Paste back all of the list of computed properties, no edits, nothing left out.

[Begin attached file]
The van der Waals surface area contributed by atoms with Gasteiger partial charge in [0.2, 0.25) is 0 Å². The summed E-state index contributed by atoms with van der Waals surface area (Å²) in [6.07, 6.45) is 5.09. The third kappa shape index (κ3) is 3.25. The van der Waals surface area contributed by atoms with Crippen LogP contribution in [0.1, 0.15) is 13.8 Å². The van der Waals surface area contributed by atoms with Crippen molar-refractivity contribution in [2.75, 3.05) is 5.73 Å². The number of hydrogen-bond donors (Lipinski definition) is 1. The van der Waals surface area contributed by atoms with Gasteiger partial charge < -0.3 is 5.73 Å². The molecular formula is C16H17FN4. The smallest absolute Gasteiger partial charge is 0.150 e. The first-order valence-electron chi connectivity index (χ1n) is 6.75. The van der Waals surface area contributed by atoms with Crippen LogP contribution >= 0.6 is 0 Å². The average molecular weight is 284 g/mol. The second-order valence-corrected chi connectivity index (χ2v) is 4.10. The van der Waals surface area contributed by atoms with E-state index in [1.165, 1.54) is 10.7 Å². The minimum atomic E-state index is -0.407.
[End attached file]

The van der Waals surface area contributed by atoms with Gasteiger partial charge in [0.2, 0.25) is 0 Å². The summed E-state index contributed by atoms with van der Waals surface area (Å²) in [6.07, 6.45) is 5.09. The third kappa shape index (κ3) is 3.25. The van der Waals surface area contributed by atoms with Crippen LogP contribution in [0.1, 0.15) is 13.8 Å². The van der Waals surface area contributed by atoms with Crippen molar-refractivity contribution in [2.75, 3.05) is 5.73 Å². The number of hydrogen-bond donors (Lipinski definition) is 1. The van der Waals surface area contributed by atoms with Gasteiger partial charge < -0.3 is 5.73 Å². The molecular formula is C16H17FN4. The smallest absolute Gasteiger partial charge is 0.150 e. The first-order valence-electron chi connectivity index (χ1n) is 6.75. The van der Waals surface area contributed by atoms with Crippen LogP contribution >= 0.6 is 0 Å². The average molecular weight is 284 g/mol. The second-order valence-corrected chi connectivity index (χ2v) is 4.10. The van der Waals surface area contributed by atoms with E-state index in [1.165, 1.54) is 10.7 Å². The minimum atomic E-state index is -0.407.